First, he couldn't find the boy. Now he couldn't find Daniel or the monk. And he'd been through every room in this godforsaken place. There was more to Kheb, it would seem, than empty platitudes and lousy décor. Hidden passages and concealed rooms would be an added bonus. He just had to hope that Daniel knew what he was doing, and that in the meanwhile Jack could buy enough time for him to do it, and to still get them all out of here.

Jack pulled back from the window and walked away, whistling quietly, heading for the garden. Jaffa were a challenge he understood.


Tactically, it made no sense. Jack knew that. Bra'tac, Teal'c, Carter, they all knew it too. He'd called for reinforcements from the SGC, but they would never get there in time. One of the team was missing. And instead of doing the sensible thing, and retreating into the forest, they were doing the right thing.

"Remind me to harm Daniel severely, when he turns up," Jack muttered to Carter, stretched out three feet away behind the meagre cover of a low wall. He rested his gun on top of the rough-hewn stones, pointing at the entrance. "And get ready to blow the claymores on my command."

The torches of the Jaffa army were fast approaching, though they were harder to see now that the bright moon had been hidden behind some clouds. A whole lot of clouds. In fact, the night sky was roiling above them, angry-looking storm clouds racing across the stars.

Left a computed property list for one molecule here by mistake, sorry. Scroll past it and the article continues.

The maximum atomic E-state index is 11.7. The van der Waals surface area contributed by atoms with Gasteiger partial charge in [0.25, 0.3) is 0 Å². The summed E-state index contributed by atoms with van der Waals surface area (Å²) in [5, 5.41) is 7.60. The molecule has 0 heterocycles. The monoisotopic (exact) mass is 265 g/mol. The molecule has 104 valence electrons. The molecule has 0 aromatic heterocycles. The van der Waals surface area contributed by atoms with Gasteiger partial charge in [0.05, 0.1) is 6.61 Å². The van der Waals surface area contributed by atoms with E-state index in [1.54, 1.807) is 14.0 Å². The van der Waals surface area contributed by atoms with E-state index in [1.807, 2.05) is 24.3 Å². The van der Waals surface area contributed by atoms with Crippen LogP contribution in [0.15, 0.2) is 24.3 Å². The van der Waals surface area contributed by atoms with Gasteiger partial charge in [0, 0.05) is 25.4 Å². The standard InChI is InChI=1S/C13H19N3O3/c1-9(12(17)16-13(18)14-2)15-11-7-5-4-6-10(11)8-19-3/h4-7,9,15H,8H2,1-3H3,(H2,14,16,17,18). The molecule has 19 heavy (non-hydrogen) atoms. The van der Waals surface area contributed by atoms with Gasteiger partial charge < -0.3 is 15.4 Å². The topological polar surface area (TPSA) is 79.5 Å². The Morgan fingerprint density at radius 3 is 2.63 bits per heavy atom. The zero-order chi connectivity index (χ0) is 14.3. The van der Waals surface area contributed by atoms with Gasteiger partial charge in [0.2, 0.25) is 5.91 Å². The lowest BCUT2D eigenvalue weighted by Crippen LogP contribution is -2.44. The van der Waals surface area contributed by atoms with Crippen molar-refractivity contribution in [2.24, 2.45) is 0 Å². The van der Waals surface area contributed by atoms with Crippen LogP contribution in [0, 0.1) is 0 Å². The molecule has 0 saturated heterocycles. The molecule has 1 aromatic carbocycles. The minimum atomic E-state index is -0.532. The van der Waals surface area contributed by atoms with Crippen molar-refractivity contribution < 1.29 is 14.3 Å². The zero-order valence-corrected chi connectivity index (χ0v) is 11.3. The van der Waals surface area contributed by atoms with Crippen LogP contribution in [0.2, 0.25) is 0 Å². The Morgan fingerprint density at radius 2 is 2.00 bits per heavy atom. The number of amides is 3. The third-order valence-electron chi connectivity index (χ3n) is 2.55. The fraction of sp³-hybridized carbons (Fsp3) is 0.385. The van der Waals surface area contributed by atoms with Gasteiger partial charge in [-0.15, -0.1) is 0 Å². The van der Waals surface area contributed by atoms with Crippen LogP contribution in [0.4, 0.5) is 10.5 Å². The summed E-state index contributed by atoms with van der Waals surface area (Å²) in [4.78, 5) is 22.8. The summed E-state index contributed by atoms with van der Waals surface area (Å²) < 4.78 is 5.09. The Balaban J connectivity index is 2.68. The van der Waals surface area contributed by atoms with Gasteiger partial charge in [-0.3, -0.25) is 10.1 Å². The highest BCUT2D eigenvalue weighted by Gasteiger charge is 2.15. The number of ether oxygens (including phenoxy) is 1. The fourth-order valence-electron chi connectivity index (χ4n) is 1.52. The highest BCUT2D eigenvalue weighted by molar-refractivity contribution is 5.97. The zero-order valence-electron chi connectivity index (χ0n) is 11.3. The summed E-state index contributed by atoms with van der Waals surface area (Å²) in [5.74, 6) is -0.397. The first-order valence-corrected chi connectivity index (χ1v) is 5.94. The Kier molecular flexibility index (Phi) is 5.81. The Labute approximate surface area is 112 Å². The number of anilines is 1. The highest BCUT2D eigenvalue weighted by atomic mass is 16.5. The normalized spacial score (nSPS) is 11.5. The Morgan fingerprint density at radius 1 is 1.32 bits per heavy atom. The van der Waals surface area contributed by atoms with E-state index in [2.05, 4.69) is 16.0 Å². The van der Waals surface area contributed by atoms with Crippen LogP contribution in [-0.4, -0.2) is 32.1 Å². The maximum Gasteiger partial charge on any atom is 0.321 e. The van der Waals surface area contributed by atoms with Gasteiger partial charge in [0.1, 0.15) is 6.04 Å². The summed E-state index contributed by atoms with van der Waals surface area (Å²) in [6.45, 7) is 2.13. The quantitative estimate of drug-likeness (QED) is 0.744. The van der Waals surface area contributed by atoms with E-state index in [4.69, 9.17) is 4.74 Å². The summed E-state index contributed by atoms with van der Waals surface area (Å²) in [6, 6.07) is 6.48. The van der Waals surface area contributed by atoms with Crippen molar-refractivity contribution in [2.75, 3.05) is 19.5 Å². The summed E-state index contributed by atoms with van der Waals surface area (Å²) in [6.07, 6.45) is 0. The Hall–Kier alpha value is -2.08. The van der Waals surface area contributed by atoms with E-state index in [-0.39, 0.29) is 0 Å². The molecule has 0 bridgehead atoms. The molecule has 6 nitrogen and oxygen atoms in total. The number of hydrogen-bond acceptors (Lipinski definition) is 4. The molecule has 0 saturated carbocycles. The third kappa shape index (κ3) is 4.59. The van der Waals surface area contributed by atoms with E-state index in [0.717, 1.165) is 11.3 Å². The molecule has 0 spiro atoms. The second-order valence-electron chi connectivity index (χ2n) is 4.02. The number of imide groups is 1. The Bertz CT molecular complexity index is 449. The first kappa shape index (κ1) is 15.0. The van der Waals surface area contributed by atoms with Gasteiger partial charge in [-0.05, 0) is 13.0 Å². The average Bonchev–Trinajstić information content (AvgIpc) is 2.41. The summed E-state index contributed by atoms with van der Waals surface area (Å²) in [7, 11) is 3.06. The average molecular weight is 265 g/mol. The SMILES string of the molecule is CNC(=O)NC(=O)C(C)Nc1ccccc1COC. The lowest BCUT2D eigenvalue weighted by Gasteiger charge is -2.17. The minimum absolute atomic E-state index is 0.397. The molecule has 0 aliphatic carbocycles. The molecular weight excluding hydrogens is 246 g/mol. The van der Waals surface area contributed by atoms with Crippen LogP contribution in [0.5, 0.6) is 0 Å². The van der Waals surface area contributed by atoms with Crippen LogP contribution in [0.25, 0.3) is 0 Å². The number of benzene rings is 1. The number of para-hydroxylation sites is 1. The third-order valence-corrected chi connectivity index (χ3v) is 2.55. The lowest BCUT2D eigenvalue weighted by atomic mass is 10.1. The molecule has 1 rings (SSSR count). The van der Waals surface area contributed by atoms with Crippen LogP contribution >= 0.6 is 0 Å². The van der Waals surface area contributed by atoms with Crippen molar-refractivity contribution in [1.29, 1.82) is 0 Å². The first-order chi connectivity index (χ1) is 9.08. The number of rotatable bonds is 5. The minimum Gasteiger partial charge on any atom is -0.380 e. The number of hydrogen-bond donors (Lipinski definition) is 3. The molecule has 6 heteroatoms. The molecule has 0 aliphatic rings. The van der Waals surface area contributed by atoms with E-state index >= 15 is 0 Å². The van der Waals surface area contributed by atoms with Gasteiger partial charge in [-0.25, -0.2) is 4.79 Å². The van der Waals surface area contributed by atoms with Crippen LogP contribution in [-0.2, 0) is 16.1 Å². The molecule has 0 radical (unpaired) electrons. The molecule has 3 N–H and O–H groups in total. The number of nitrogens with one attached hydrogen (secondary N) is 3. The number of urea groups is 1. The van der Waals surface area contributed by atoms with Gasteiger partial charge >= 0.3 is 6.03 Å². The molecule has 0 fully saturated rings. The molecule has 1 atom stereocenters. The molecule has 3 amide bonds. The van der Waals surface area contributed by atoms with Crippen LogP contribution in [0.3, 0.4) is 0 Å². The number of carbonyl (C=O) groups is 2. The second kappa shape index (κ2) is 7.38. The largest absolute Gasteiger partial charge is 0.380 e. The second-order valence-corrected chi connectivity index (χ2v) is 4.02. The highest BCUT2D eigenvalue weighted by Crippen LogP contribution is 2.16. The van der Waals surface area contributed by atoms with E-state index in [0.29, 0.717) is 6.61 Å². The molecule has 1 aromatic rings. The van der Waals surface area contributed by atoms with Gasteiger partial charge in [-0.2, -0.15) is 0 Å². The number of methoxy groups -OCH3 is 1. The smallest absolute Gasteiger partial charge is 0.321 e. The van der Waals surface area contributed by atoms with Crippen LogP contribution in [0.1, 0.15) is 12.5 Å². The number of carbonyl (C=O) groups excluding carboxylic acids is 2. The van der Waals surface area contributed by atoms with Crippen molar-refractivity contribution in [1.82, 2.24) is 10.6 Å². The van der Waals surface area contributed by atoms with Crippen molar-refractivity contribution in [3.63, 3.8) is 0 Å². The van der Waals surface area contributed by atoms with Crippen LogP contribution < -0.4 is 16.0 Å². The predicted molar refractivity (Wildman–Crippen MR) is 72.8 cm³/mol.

"Looks like Mother Nature's brewing up a storm," commented Jack. He was only half-joking. He knew that each of them was remembering the dead Jaffa in the woods, incinerated as if struck by lightning.

Crap. Daniel and the monk guy had got him thinking crazy thoughts. They were on their own in this one, as they always were.

The sound of voices and the tramp of heavy boots were now loud in the still night air. Above them, the dark skies brooded but it made little difference to the solid phalanx of soldiers marching up to the great round portal gate. Not that there was an actual gate in the gateway. It was as if the builders of Kheb had sat down and tried to devise the least defensible building ever. They had certainly succeeded.

Carter was looking a bit trigger-happy. "Don't blow the claymores yet," said Jack, calmly. "I don't want to get in to this until we absolutely have to. We have to buy as much time as we can."

"For what, O'Neill?" asked Teal'c.

"For Daniel," replied Jack.

"Get ready," snapped Bra'tac, clearly annoyed at all the talking. His staff weapon was trailed unerringly on the gate, where the first group of Jaffa were marching in as if they owned the place.

"You are not welcome here," called a voice from the entrance to the inner shrine. Well, looked like one of the missing folks had turned up. Jack kept one eye on the approaching Jaffa, the other on the monk, who was now walking forward to meet the intruders. There was no sign of Daniel coming behind him. Crap.

"You will leave," said the monk, his voice full of supreme confidence. Jack's finger tightened on the trigger. He had the head Jaffa firmly in his sights.

"In the name of the god Apophis, we have come for the boy," intoned the Jaffa.

Great. More dramatics. Why didn't they just get on with it?

"Stand aside," ordered the Jaffa.